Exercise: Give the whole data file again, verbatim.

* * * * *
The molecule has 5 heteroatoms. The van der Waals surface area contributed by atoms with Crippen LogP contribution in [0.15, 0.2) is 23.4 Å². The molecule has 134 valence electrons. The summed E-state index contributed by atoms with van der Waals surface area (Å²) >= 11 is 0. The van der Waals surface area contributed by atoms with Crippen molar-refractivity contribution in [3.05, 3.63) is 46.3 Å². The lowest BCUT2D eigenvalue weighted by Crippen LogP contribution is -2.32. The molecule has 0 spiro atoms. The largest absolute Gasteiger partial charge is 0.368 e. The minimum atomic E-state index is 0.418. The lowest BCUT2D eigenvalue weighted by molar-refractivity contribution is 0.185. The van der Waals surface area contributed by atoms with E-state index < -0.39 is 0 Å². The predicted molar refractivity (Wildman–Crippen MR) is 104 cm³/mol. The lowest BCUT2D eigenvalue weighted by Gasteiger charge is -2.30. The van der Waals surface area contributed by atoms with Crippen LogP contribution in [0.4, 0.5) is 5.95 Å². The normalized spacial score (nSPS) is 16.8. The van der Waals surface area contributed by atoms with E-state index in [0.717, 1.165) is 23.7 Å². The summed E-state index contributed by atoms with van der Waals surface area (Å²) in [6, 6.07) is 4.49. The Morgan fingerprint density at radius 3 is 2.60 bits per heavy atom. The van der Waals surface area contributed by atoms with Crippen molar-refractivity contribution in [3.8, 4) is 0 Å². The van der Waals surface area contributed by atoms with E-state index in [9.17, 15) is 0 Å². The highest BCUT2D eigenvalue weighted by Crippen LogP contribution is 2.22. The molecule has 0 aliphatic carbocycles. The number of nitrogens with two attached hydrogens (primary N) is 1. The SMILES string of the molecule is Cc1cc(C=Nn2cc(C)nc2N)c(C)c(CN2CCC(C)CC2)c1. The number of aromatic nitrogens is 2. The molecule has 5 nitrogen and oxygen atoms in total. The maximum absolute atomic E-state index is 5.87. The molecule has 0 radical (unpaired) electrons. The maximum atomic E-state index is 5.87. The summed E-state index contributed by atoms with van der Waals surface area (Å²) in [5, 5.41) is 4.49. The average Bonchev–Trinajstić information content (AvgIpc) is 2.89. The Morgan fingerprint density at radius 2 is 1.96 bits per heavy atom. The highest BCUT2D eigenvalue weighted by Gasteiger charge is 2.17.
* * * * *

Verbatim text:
The molecule has 5 heteroatoms. The van der Waals surface area contributed by atoms with Crippen LogP contribution in [0.15, 0.2) is 23.4 Å². The molecule has 134 valence electrons. The summed E-state index contributed by atoms with van der Waals surface area (Å²) >= 11 is 0. The van der Waals surface area contributed by atoms with Crippen molar-refractivity contribution in [3.05, 3.63) is 46.3 Å². The lowest BCUT2D eigenvalue weighted by Crippen LogP contribution is -2.32. The molecule has 0 spiro atoms. The largest absolute Gasteiger partial charge is 0.368 e. The minimum atomic E-state index is 0.418. The lowest BCUT2D eigenvalue weighted by molar-refractivity contribution is 0.185. The van der Waals surface area contributed by atoms with E-state index < -0.39 is 0 Å². The predicted molar refractivity (Wildman–Crippen MR) is 104 cm³/mol. The lowest BCUT2D eigenvalue weighted by Gasteiger charge is -2.30. The van der Waals surface area contributed by atoms with Crippen LogP contribution in [0.4, 0.5) is 5.95 Å². The normalized spacial score (nSPS) is 16.8. The van der Waals surface area contributed by atoms with E-state index in [0.717, 1.165) is 23.7 Å². The summed E-state index contributed by atoms with van der Waals surface area (Å²) in [6, 6.07) is 4.49. The Morgan fingerprint density at radius 3 is 2.60 bits per heavy atom. The van der Waals surface area contributed by atoms with Crippen molar-refractivity contribution in [3.8, 4) is 0 Å². The van der Waals surface area contributed by atoms with E-state index in [9.17, 15) is 0 Å². The highest BCUT2D eigenvalue weighted by Crippen LogP contribution is 2.22. The molecule has 0 aliphatic carbocycles. The number of nitrogens with two attached hydrogens (primary N) is 1. The SMILES string of the molecule is Cc1cc(C=Nn2cc(C)nc2N)c(C)c(CN2CCC(C)CC2)c1. The number of aromatic nitrogens is 2. The molecule has 5 nitrogen and oxygen atoms in total. The maximum absolute atomic E-state index is 5.87. The molecule has 0 radical (unpaired) electrons. The maximum atomic E-state index is 5.87. The summed E-state index contributed by atoms with van der Waals surface area (Å²) in [5, 5.41) is 4.49. The average Bonchev–Trinajstić information content (AvgIpc) is 2.89. The Morgan fingerprint density at radius 2 is 1.96 bits per heavy atom. The highest BCUT2D eigenvalue weighted by Gasteiger charge is 2.17.